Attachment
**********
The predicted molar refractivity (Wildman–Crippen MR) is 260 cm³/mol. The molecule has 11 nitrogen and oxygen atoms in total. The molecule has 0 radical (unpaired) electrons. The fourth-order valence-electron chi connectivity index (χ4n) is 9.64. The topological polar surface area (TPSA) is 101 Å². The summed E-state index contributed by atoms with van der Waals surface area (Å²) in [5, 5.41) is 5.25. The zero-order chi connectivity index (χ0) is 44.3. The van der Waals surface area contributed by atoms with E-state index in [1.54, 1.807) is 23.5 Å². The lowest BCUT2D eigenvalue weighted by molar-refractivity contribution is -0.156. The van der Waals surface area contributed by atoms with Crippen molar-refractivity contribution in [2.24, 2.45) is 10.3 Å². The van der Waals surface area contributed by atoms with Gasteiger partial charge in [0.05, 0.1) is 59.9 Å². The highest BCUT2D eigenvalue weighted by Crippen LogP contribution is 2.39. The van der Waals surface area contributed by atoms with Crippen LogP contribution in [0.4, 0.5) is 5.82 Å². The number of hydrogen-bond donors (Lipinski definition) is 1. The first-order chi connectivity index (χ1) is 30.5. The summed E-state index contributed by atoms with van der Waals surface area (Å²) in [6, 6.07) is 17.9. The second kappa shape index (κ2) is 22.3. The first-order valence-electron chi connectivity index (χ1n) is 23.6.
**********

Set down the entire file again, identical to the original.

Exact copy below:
The predicted molar refractivity (Wildman–Crippen MR) is 260 cm³/mol. The molecule has 11 nitrogen and oxygen atoms in total. The molecule has 0 radical (unpaired) electrons. The fourth-order valence-electron chi connectivity index (χ4n) is 9.64. The topological polar surface area (TPSA) is 101 Å². The summed E-state index contributed by atoms with van der Waals surface area (Å²) in [5, 5.41) is 5.25. The zero-order chi connectivity index (χ0) is 44.3. The van der Waals surface area contributed by atoms with E-state index in [1.54, 1.807) is 23.5 Å². The lowest BCUT2D eigenvalue weighted by molar-refractivity contribution is -0.156. The van der Waals surface area contributed by atoms with Crippen molar-refractivity contribution in [2.24, 2.45) is 10.3 Å². The van der Waals surface area contributed by atoms with Gasteiger partial charge in [0.05, 0.1) is 59.9 Å². The highest BCUT2D eigenvalue weighted by Crippen LogP contribution is 2.39. The van der Waals surface area contributed by atoms with Crippen LogP contribution in [0.4, 0.5) is 5.82 Å². The number of hydrogen-bond donors (Lipinski definition) is 1. The first-order chi connectivity index (χ1) is 30.5. The summed E-state index contributed by atoms with van der Waals surface area (Å²) in [6, 6.07) is 17.9. The second kappa shape index (κ2) is 22.3. The first-order valence-electron chi connectivity index (χ1n) is 23.6.